The US government is introducing a new fast-track deportation process that will bypass immigration courts.
Under the new rules, any undocumented migrants who can’t prove they’ve been in the US continuously for more than two years can be immediately deported.
The policy is expected to be published on Tuesday, and then implemented across the country with immediate effect.
However the American Civil Liberties Union (ACLU) rights group has said it plans to challenge the policy in court.
It comes as US immigration policy comes under increasing scrutiny – in particular, the conditions at the country’s detention centres on the southern border with Mexico.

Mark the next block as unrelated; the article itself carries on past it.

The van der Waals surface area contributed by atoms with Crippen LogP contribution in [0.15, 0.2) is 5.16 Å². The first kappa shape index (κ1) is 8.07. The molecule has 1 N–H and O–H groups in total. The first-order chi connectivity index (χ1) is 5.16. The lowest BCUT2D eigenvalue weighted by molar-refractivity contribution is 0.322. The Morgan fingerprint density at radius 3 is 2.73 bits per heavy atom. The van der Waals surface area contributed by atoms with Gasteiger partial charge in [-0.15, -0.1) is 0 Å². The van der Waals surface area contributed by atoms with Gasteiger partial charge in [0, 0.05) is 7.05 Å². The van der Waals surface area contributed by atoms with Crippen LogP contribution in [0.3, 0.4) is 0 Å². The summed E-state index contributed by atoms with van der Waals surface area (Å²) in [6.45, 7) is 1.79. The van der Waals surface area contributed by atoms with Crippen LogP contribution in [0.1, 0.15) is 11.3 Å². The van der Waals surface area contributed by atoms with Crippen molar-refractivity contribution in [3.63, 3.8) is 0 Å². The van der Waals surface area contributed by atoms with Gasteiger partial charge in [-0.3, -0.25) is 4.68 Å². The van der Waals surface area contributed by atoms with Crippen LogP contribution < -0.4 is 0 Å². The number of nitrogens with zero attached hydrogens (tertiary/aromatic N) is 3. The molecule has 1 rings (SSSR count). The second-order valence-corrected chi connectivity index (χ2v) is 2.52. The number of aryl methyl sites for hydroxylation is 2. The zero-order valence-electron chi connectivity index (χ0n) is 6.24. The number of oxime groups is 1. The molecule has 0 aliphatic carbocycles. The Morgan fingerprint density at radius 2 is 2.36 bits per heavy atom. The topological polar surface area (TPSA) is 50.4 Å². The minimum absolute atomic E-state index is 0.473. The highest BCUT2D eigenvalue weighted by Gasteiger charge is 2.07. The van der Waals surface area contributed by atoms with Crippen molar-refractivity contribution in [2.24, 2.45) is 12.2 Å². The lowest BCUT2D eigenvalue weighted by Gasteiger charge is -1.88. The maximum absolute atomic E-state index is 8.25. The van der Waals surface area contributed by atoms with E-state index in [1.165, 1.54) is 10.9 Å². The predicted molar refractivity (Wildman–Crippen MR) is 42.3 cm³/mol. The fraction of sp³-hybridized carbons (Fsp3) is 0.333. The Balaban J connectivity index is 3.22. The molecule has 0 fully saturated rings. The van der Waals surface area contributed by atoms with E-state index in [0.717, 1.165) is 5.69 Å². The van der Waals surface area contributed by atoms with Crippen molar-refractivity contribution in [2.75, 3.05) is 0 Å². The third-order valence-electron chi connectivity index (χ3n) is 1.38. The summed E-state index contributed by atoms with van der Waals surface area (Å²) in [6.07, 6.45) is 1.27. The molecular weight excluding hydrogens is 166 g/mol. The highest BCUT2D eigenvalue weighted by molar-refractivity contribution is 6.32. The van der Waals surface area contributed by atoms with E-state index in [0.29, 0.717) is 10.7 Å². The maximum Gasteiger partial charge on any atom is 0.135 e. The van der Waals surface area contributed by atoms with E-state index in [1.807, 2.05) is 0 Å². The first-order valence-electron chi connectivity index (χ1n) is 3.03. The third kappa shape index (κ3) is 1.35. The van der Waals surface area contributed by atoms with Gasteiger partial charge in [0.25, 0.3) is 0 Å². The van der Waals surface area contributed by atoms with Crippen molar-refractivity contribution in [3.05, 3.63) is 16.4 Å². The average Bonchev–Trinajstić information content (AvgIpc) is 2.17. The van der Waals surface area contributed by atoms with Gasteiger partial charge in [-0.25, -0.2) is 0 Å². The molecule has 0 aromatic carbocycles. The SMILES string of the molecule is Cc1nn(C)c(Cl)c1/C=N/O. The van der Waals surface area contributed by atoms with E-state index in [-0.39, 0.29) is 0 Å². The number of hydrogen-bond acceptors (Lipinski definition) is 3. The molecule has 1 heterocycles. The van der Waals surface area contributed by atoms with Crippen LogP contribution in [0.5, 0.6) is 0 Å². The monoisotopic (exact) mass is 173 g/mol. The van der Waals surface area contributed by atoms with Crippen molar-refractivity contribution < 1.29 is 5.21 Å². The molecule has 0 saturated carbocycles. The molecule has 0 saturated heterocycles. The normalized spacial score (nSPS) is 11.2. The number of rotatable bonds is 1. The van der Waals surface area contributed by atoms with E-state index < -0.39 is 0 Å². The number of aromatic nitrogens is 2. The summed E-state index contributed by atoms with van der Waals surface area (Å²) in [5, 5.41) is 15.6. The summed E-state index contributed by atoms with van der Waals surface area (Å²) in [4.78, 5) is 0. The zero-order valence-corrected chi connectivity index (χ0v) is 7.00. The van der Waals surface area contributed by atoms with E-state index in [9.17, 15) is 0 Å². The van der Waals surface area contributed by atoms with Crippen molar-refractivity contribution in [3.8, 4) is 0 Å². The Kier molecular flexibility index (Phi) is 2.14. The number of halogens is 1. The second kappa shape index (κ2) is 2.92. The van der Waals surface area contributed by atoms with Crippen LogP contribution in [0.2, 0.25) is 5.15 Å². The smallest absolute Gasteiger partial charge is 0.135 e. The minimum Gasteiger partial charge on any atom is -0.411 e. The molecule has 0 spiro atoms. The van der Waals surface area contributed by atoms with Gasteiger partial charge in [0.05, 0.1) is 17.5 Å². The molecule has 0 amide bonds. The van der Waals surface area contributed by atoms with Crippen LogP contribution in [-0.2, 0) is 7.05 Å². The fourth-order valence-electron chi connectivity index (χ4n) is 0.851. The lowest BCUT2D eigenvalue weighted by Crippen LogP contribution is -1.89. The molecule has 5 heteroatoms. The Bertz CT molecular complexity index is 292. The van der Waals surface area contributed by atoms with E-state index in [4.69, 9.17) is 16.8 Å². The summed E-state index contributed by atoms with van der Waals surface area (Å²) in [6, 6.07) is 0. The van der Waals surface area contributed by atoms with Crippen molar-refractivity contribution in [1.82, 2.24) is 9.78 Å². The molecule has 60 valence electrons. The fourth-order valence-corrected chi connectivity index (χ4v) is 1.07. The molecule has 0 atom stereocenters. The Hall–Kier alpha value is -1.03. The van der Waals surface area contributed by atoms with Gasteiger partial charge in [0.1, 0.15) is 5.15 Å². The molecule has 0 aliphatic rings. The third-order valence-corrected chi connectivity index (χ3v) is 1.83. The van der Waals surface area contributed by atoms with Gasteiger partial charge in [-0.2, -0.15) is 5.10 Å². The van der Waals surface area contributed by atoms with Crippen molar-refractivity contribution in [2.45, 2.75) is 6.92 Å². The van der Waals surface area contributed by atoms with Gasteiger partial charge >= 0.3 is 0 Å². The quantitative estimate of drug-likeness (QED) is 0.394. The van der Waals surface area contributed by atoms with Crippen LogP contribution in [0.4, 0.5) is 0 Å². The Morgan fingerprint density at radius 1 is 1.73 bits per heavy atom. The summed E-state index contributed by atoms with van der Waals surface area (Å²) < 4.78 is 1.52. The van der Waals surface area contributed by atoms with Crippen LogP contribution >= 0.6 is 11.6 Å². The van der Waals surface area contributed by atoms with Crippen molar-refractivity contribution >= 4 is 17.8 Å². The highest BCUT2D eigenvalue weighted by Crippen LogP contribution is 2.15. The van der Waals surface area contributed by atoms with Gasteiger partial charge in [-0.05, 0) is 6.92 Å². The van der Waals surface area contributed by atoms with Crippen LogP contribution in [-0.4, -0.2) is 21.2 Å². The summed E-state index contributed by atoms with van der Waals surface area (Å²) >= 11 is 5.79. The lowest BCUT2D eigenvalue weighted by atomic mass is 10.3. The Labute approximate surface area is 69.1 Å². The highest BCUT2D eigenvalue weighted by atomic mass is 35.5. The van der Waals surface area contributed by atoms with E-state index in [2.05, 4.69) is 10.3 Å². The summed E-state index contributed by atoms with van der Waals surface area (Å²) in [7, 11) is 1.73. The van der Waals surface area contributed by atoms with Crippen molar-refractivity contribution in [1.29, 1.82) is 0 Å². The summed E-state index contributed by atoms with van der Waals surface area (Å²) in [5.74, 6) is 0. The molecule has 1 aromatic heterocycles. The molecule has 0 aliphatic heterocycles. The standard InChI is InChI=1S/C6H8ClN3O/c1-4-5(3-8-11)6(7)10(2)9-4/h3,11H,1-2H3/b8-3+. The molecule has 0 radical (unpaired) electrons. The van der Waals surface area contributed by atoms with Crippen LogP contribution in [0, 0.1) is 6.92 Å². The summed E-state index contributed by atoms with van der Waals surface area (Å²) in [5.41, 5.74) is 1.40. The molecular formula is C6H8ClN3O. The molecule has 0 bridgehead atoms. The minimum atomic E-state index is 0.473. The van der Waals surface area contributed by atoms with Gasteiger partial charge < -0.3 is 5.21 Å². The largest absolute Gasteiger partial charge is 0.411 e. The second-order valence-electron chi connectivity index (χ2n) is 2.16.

Kevin McAleenan, acting secretary of Homeland Security, said the change would “help to alleviate some of the burden and capacity issues” at the border.
He added that it was “a necessary response to the ongoing immigration crisis”.
Analysts say US President Donald Trump is planning to make hardline immigration control a key element of his re-election campaign in 2020.
Previously, only people detained within 100 miles (160km) of the border who had been in the US for less two weeks could be deported quickly.
Migrants who were found elsewhere, or who had been in the country for more than two weeks, would need to be processed through the courts and would be entitled to legal representation.